Local Engagement & Empowerment
Development of Youth Clubs
The future of nature and bird conservation in Zimbabwe falls upon our youth. BirdLife Zimbabwe recognises the vital role that our youth needs to play in this arena, which led to the formation of three youth clubs.
The Mash Creepers started in 2014, with outings together with the Mashonaland Branch and to other areas, taking part in IWC waterbird counts and other surveys.
The Mash Creepers took part in the Marlborough Vlei Waterbird Count in July 2022. Six Mash Creepers and three Matabeleland Chirpers went to Nyangombe Safaris for a 2-night, 2-day camp from 5 – 8 August 2022. In February 2023, 3 Mash Creepers and 1 BirdLife BUSE conducted a waterbird count on Marlborough.
In October 2022, Ronnie Chirimuta (Mash Creepers Member) was awarded funding by the African Bird Club to conduct a project titled “Training BirdLife Bindura University of Science Education Youth Club Members on Bird Identification and Monitoring Mavuradonha Wilderness Important Bird and Biodiversity Area.” Visits were on the 20 – 23 February, 8 – 12 April, and 8 – 11 August 2023.
Training BirdLife Bindura University of Science Education Youth Club Members on Bird Identification & Monitoring
The Matabeleland Youth Conservation Society (MYCS), formerly Mat’land Chirpers, is the BirdLife Zimbabwe affiliate for youth in Matabeleland. It is an essential part of the conservation community in Matabeleland, taking part in surveys such as the Black Eagle Survey, IWC waterbird counts and the Southern Ground-hornbill Taskforce.
Our first meeting took part in September 2019 at Centenary Park in Bulawayo.
We have grown in our mission and reach as a club. As MYCS, our mission is to be a leading youth conservation network in Zimbabwe and on the continent, introducing young people to nature conservation, mentoring them into diverse career fields in the biodiversity economy and training them to be agents of change in their communities for the well-being of people and nature.
In our work, we aim to intergrate the focal themes of research, social enterprise, education and awareness and arts and culture with our conservation efforts. We believe mainstreaming conservation in these ways is the way in which we can drive behavioural and societal change and care for the environment while creating access avenues to conservation for young people in the country. Our work is largely possible because of our partnership with BirdLife Zimbabwe, who are our greatest supporters and mentors.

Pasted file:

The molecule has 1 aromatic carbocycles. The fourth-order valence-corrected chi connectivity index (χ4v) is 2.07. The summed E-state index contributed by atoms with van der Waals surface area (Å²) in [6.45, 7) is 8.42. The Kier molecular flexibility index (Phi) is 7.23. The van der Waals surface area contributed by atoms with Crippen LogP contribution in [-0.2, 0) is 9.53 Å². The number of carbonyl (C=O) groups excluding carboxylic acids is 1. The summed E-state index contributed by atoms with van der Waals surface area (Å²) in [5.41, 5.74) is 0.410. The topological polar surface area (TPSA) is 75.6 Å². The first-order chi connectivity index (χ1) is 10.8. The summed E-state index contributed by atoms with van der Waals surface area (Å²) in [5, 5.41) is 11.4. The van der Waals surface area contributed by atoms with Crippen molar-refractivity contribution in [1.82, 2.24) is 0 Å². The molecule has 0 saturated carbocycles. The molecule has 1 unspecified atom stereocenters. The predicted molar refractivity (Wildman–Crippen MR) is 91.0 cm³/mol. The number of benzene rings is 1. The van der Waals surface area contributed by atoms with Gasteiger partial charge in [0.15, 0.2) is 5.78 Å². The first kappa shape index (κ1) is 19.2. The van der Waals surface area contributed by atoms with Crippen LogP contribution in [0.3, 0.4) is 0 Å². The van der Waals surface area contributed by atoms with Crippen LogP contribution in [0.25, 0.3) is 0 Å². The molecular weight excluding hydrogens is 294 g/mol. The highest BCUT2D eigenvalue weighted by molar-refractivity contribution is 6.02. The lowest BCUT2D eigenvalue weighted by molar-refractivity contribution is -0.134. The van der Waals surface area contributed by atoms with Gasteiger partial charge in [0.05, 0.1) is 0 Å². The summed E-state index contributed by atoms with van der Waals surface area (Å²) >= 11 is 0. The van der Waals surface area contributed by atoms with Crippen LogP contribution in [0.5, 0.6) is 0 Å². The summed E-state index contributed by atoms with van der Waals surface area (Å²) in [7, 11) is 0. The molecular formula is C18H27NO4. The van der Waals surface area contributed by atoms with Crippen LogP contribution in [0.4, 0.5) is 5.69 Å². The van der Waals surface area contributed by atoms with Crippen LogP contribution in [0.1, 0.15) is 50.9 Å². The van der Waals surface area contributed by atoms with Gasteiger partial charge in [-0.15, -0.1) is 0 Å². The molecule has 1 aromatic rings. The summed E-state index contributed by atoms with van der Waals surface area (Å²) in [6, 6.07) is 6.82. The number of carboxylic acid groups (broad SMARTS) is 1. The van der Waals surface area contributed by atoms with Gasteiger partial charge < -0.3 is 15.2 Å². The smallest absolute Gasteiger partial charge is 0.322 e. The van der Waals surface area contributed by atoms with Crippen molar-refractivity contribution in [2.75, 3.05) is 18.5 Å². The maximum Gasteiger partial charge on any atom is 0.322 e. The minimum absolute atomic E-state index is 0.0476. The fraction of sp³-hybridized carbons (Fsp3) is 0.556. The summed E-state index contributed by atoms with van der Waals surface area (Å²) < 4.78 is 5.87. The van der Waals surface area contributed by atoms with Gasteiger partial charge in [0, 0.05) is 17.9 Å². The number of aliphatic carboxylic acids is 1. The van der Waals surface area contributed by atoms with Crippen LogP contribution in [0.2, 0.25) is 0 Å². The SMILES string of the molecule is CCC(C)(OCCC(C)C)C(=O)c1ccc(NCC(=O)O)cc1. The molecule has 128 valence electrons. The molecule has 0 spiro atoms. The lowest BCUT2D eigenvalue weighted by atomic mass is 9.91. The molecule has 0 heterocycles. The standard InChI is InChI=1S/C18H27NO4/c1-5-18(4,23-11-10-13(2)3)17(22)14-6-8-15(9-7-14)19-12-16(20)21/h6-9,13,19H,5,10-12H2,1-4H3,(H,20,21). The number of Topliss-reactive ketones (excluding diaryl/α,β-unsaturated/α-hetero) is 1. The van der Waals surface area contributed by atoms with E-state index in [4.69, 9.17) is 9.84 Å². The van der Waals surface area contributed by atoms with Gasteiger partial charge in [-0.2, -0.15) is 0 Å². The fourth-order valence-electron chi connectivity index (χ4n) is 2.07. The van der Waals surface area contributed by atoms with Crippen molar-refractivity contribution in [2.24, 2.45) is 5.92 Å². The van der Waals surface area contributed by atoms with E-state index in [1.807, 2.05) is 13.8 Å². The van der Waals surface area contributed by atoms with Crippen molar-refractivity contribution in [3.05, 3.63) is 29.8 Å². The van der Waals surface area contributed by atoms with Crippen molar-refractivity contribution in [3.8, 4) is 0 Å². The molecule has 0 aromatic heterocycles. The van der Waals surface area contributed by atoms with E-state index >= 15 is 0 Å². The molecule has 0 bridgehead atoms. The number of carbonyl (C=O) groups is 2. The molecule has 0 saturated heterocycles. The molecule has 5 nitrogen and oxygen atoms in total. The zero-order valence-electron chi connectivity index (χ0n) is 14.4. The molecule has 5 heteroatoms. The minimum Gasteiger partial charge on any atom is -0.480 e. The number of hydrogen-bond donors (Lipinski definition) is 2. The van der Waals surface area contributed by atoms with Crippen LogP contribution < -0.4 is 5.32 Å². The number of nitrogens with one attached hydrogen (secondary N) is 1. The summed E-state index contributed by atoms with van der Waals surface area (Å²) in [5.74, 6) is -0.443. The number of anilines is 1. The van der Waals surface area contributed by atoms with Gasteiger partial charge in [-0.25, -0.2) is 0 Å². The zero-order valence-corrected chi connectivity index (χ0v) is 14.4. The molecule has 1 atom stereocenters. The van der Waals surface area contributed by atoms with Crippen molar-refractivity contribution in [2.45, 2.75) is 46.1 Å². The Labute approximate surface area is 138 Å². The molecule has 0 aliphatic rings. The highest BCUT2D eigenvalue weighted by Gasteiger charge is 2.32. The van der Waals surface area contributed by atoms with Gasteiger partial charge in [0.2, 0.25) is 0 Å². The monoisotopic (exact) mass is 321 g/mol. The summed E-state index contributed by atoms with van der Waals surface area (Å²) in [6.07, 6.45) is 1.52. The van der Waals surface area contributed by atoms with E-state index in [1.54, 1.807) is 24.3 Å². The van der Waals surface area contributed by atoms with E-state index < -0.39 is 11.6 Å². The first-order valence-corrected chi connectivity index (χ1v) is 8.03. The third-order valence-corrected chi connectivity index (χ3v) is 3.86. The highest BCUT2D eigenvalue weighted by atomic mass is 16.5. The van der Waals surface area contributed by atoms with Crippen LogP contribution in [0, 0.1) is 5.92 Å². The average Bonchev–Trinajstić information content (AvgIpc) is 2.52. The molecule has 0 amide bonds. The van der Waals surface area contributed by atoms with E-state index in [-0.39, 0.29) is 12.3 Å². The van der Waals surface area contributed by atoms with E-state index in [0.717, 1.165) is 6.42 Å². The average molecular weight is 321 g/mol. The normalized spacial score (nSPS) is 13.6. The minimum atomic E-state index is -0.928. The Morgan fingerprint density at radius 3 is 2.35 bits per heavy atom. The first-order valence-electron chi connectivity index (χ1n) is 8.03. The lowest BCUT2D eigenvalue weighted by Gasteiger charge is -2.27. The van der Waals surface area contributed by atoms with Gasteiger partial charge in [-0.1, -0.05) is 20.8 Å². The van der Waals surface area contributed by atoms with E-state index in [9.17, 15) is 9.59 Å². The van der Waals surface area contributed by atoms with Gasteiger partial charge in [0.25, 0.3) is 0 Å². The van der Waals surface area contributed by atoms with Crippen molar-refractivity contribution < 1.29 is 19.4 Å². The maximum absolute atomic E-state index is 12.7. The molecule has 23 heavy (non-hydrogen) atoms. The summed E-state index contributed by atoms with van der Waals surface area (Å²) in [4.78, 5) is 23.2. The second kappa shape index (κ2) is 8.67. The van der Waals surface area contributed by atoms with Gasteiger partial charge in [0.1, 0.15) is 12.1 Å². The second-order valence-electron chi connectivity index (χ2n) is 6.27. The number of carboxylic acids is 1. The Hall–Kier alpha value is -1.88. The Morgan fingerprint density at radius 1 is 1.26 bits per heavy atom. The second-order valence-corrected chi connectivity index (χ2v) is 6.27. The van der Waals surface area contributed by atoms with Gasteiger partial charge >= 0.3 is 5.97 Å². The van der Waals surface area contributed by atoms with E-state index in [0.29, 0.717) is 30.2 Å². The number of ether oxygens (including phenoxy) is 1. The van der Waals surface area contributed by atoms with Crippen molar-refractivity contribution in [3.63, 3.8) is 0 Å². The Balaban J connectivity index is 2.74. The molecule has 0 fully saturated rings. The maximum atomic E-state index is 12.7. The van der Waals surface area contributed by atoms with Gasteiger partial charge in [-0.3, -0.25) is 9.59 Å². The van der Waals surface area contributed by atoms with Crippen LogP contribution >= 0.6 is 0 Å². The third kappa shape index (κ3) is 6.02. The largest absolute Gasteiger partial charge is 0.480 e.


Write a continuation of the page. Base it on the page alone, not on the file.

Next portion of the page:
In May 2023 the first Arts and Culture Africa Day celebration at Hillside Dams Conservancy brought together youth and artists to showcase their wildlife and nature-inspired arts, surrounded by nature.
BirdLife BUSE (the Bindura University of Science Education) club began in 2016 in conjunction with Birdlife Zimbabwe.
In 2018 BUSE, in conjunction with the BLZ Youth Group, went on a social trip to Kariba and conducted a survey of the wetland area outside Bindura University Astra Campus. The intention is to institute monthly bird counts conducted by the students themselves.
BUSE has been involved in the project surveying Mavuradonha IBA mentioned above.
On the 18 May 2023, BUSE celebrated World Migratory Bird Day, the theme for 2023 being Water: Sustaining Bird Life. The celebrations were conducted through talks on: Why Migratory Birds are important, the importance of wetland ecosystems as water sources that sustain bird life, and bird identification techniques. World Migratory Bird Day (WMBD) is an annual awareness-raising campaign highlighting the need for the conservation of migratory birds and their habitats.
[photos: Matabeleland Youth Conservation Society]
Our first Arts and Culture Africa Day celebration in May 2023 that brought together youth and artists showcasing their wildlife and nature inspired arts surrounded by nature at Hillside Dams Conservancy.
Our first meeting with the founding members of our youth club in September 2019 at Centenary Park in Bulawayo.
Site support groups
BirdLife Zimbabwe builds the capacity of community environmental stewards that we call Site Support Groups in Important Bird & Biodiversity Areas (IBAs)/Key Biodiversity Areas (KBAs), OECMs and Ecologically Sensitive Areas.
- Capacity building of communities
- Participatory biodiversity monitoring
- Training of Trainers – 4 SSGs
- Enhanced community livelihoods through Income Generating Activities
SSGs have currently been set up in Chimanimani, Driefontein Grasslands and Gwayi.
Supporting young conservationists
BLZ actively supports young early career researchers in ornithology and nature conservation in different areas of the country.
Karen Chiro implementing Black Stork project in Midlands Black Rhino Conservancy and Sebakwe